2. A terrible analogy? Ok….so a bottle of Budweiser that costs you $3.50 at Anybaranwhereonthemainland costs your $4+ here. Why? Because off island you order beer and and beer distributor drops it off at your door. To get beer delivered to the island the distributor drops the beer off at Cape Cod Express, who then puts together all of the orders for your store from many different distributors, loads it on to a truck, puts the truck on the boat, and then drops it at your door which adds an extra charge from each distributor on to your bill.

          1. The simple answer to your analogies would be BECAUSE THEY CAN.

            When you listen to all this Buy Local crap to support local businesses then you’re paying for their BECAUSE THEY CAN methodology. How is it I can go on amazon, BJ’s, Costco’s website and get lower prices, delivered, without an island attitude with a thank you? It is unfathomable to me that if these businesses competed with the internet in the 21st century for commodities then they will be extremely successful. Instead it’s a BECAUSE THEY CAN charge more for the tourists and the locals are just collateral damage.

            This does not occur for all businesses on the island but some goods for sure. Some customer service places and dining establishments are different. I think those places have much larger hurdles to perform on lower margins but when you’re getting a roll of toilet paper (insert good or product here) delivered and you simply put it on the shelf for a larger markup and claim you have shipping costs and other costs not associated with off island places, then you’re just BSing your customers.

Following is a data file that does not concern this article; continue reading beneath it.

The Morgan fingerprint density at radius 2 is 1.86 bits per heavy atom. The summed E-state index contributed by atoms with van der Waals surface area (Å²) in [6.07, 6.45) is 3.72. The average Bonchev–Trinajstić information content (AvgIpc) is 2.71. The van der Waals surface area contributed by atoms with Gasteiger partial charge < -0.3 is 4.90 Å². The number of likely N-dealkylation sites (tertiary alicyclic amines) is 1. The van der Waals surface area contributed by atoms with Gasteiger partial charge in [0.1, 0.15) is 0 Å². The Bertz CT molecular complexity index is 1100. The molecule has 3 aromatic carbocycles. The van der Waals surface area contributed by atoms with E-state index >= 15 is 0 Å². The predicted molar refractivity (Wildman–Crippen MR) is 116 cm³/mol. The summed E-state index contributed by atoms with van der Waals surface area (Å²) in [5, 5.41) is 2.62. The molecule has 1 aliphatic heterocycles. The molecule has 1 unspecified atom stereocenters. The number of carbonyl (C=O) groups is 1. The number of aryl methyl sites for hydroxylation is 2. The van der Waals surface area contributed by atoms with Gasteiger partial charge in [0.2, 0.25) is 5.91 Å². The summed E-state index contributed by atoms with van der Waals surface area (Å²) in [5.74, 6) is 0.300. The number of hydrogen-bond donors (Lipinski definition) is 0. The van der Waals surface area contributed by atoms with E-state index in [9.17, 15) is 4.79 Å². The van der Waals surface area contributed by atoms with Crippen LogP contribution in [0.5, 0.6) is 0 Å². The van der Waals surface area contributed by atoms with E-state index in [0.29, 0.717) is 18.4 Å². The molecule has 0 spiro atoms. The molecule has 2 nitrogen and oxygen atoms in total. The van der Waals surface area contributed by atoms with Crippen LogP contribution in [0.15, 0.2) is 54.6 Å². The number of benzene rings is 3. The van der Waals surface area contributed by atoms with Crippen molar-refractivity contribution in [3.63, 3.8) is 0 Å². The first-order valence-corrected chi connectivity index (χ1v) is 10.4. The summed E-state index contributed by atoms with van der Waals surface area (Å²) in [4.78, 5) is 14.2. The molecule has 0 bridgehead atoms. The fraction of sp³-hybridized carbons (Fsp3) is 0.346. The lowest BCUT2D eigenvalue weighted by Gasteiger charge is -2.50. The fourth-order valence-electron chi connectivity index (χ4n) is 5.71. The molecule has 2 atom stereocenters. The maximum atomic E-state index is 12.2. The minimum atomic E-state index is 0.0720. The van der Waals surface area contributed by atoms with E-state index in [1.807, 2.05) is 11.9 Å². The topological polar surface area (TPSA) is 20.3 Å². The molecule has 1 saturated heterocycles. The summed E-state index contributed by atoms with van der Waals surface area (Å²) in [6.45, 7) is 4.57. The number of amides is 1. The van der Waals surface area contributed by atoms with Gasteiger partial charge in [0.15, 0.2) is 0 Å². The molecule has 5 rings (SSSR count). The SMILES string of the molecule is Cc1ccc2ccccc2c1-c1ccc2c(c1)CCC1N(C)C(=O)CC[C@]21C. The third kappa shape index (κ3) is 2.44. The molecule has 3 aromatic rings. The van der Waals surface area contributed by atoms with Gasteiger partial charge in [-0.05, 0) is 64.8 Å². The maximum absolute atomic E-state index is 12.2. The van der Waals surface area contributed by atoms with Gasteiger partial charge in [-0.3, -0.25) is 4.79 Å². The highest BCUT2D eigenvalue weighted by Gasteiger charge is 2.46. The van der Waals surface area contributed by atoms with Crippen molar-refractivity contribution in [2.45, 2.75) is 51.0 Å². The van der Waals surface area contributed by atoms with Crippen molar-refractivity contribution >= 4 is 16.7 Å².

1. Make it easier to get here. Expand the ferry schedule by using the equipment more efficiently. Bring back guaranteed standby. Of course that was the ‘tool’ used to limit the number of tourists years ago so…

  2. People come to Martha’s Vineyard because of the natural beauty of the island. Just keep working to preserve it and everything else will take care of itself.

  3. Wait. Are there actually people that want this place to be like summer year round? That is insane. They better not be the same people talking about the need for affordable housing.

  4. Tourism, especially of the Vineyard variety of seasonal tourism, will always be a matter of being “caught between The Rock and a hard place (mainland)”. (pun intended)

  5. How about cleaning up the ad hoc dumps that are all over the Island? Maybe enforcing some reasonable zoning rules on how many vehicles and boats that haven’t moved in a decade can be on a residential property? Enforcing laws on littering?

    Or…let’s just build some casinos and put up a bridge.